Benjamin Haas  13:55

Yeah, but I know that you shared and I'm not going to steal your thunder. I'll let go ahead. Oh. In a way that kind of makes sense. The whole point of a term policy is that it's supposed to provide you I hope, with some security and dare I say some peace of mind that if something bad happens, you've created some sort of financial backstop for your family. But the intent is to outlive that, right? That in this 10-year term, 20-year term. I'm going to live a long and healthy life and I paid for it but I didn't need it. But I think you found an even more crazy statistic on the details of why 98% of the time it doesn't pay out.


Adam Werner  14:38

Yeah, it was it was more than 90% of the time. So essentially, for anybody that purchased a term policy, 90% of the time before the end of whatever that term is. The policies were either canceled or they were converted to other permanent coverage. Either they were just cancelled, didn't pay for it anymore, just got rid of it, or it was converted to a permanent policy that hopefully will be there for that person for the rest of their life. But 90% of the time, something happens other than that person dying and using the proceeds.


Benjamin Haas  15:14

That baffles me. Maybe not the conversion part, I think that's probably really solid planning and we won't go into the details of why but you go through this insurance curve of life and why you have insurance. Maybe cover debts, replace some income, turns into different things, estate planning, maybe long-term care benefits when you get a little bit later into your different phases of life. But the whole fact that people let it just be terminated, I guess, in some cases, we've told people like, hey, you're nearing the end of this. You don't need it anymore. Don't pay for it. But yeah, gosh, that's a really high number 90% for those two things. 


Adam Werner  15:15

Yeah. I couldn't find this statistic but I was curious. I wonder if your car insurance had a term to it. Say you had a 10-year term car insurance? How many times statistically, do people actually file a claim on their car insurance in a 10-year period? It's probably a fairly low amount when you think of, you know, the millions of people with car insurance in the country. So, all that said to me and maybe this is my insurance cynic coming out, but it's insurance for a reason. They wouldn't be in business and be profitable if it didn't ultimately work out for the insurance company in the long-run. The house always wins.


Benjamin Haas  16:36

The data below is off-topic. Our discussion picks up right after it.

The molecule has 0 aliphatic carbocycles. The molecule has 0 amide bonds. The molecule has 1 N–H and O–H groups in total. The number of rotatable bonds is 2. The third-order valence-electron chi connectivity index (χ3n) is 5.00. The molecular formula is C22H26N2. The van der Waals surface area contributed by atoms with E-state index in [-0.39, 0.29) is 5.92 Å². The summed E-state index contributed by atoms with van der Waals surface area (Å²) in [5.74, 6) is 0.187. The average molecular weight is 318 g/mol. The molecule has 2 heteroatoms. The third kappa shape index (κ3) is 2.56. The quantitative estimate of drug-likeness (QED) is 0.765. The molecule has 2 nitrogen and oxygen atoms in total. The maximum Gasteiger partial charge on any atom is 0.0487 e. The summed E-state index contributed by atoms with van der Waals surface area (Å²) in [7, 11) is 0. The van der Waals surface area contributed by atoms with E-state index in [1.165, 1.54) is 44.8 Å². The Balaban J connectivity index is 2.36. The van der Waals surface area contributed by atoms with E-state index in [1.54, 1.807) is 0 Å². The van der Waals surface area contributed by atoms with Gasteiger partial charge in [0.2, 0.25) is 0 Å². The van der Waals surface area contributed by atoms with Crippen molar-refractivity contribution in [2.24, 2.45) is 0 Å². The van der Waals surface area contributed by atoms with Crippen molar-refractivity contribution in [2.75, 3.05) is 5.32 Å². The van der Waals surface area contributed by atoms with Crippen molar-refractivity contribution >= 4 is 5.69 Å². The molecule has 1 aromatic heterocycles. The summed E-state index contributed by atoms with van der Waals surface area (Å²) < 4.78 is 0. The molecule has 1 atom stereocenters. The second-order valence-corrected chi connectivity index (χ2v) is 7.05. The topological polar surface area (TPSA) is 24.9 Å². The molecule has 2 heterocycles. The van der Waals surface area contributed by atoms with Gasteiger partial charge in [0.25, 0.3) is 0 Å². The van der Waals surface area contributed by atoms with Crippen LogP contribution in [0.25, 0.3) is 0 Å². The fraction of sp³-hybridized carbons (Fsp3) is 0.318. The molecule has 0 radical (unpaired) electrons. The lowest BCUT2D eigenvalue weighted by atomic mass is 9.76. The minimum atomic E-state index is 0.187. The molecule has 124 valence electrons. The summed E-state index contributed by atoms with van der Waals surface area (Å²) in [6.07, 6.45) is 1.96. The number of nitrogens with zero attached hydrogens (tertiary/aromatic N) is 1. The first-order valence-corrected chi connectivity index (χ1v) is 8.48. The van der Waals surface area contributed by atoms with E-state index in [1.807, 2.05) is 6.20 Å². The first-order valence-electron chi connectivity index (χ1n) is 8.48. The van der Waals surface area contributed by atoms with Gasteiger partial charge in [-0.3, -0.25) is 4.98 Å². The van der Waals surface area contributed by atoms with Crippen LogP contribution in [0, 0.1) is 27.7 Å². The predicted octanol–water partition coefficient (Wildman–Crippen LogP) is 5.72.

Yeah, well, again, the difference between it paying out, I mean, I think we made this joke, as we were prepping for this. If 2% of the time these term policies pay out, but 100% of the time people die.  You have to reconcile that somehow. So, if you have term insurance, let's talk about it. Maybe converting makes a little bit more sense. Let's end then, kind of on our bread and butter, just retirement planning, in general and I know that we will often read these studies. This one came from an Edward Jones. I think it was actually maybe a year or two ago, they probably do it every year. But we did a podcast on some of these statistics at that time and the one that I found somewhat shocking, made me huh, was that three out of four retirees, so 75% of the people who were ready to retire, had not done any calculation on what they were going to need in retirement. The whole premise of our business, helping people recreate paychecks and find out am I going to have enough money to last my lifetime? Only one out of four people have done it. 


Adam Werner  17:45

That one stunned me too and the questions just start coming to mind. Like, why? Like, why haven't people even tried to explore that? And I think there's a multitude of reasons but I think one of them is, maybe they just don't want to know the answer.


Benjamin Haas  18:04

Yeah, I think that's part of it and I know, we didn't mean to go here, but let's just keep going. The first thing that pops into my mind is, again, some of the problem with our industry. We have a bunch of licensed advisors in this industry that have made that, not a partnership. It's been well, I don't want to go to somebody who's going to sell me something or not tell me all the details or not educate me the way that I kind of want to understand this stuff and that would be a shame, too. 


Adam Werner  18:31

Yeah, there's definitely a trust issue in the financial industry. It's not what it's known for - being incredibly trustworthy. 


Benjamin Haas  18:42